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Serbia faces important transition challenges in the coming years. The past four years have revealed the inadequacies of the pre-crisis growth model and the need for a new reform agenda that would foster private sector-led development and investment. Further strengthening of a sustainable and healthy financial sector will be a necessary and crucial component of this agenda.
In the forthcoming strategy period the Bank’s main strategic orientations will be:
Enhancing the role and competitiveness of the private sector: Serbia’s level of private sector engagement in the economy is modest even by regional standards. The state retains a significant share in key industries, while many private companies are not sufficiently competitive to assure long-term viability, being stymied by the lack of management, technical and operational expertise, as well as that of sound corporate governance. Moreover, the crisis has left a number of companies in need of financial restructuring.
Bolstering the banking sector and deepening the financial intermediation: While the financial sector has survived the crisis without significant bank failures, its role as a driver of economic growth has been significantly diminished. Credit growth is weak, the share of non-performing loans is high, deleveraging pressures persist, and the level of euroisation is high. The Deposit Insurance Fund has been depleted due to the failure of a few local banks and the full repayment of even uninsured deposits. In line with the Joint IFI Action Plan for Growth in Central and South-Eastern Europe, the Bank will seek to help stabilise the financial sector and encourage lending by working with the authorities to explore a possible recapitalisation of the Deposit Insurance Fund in a joint effort with the World Bank.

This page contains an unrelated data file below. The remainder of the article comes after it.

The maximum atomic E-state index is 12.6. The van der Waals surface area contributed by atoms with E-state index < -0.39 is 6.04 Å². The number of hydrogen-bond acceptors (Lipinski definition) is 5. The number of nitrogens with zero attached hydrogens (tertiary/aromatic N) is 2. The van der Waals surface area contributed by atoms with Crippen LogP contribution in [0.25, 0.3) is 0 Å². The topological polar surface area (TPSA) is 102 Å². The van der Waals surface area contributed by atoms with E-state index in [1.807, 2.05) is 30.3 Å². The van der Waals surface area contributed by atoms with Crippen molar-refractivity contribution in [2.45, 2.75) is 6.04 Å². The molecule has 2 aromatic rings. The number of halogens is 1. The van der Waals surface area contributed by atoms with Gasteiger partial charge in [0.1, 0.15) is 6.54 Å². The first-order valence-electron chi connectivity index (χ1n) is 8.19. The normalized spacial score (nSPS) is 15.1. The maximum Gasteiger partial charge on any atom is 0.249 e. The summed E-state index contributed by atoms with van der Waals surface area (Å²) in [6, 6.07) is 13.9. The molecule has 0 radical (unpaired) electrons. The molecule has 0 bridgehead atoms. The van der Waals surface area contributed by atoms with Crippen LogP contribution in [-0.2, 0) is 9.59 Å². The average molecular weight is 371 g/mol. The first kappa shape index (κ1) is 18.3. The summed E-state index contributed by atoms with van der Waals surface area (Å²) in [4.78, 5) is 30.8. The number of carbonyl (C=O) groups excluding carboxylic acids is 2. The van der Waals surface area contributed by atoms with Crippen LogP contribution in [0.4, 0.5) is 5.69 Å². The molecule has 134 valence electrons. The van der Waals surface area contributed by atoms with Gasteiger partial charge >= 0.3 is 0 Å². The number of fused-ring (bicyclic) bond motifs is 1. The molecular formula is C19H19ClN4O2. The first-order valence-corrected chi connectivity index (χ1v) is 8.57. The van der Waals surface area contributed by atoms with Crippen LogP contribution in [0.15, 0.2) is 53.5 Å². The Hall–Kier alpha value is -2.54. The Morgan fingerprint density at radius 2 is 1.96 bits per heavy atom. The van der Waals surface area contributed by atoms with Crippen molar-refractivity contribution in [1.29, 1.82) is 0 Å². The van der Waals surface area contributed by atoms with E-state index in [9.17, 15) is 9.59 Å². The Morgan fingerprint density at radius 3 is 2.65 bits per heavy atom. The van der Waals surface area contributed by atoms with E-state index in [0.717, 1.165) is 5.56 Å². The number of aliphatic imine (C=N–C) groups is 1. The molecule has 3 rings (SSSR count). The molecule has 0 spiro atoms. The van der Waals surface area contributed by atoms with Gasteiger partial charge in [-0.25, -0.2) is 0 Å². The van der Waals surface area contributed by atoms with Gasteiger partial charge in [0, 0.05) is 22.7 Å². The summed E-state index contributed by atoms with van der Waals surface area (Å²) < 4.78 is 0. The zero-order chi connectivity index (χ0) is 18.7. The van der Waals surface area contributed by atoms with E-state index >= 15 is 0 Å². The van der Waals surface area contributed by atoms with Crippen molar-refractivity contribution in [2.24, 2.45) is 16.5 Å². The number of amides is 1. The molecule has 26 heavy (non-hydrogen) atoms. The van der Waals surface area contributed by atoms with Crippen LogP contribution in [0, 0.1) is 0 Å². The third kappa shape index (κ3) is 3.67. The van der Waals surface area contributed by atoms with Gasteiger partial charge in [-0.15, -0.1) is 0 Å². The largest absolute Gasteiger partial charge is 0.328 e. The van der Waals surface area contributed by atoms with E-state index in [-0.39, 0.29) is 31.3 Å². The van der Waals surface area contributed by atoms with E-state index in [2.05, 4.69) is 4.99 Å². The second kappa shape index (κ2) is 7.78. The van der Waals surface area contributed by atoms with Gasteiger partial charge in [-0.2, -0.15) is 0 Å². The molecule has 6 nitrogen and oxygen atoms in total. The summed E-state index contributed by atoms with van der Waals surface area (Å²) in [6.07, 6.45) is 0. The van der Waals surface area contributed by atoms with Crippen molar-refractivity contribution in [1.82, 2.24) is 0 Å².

Developing sustainable and efficient public utilities: Large transition gaps remain in the energy and infrastructure sectors. The implementation of investment projects in these sectors is typically slow and often disrupted. This results in a widely recognised infrastructural gap in the country. Other transition challenges include: adjusting tariffs to cost recovery levels, strengthening the regulators’ capacity, commercialising and restructuring public enterprises, and increasing private sector participation. The Bank will focus its efforts on accelerating the implementation of its already financed projects and, given the limited fiscal space, will carefully select new investments it would consider financing.
In all these activities the EBRD will seek to align its operation with the priorities of the Government of Serbia and closely cooperate with the European Union and other international financial institutions, multilateral and bilateral donors, both by co-financing selected projects and by coordinating policy dialogue initiatives.
In particular, the Bank will coordinate, and if possible implement joint operations, with the European Investment Bank and the World Bank under the Joint IFI Action Plan for Recovery and Growth.
Last updated 15 April 2014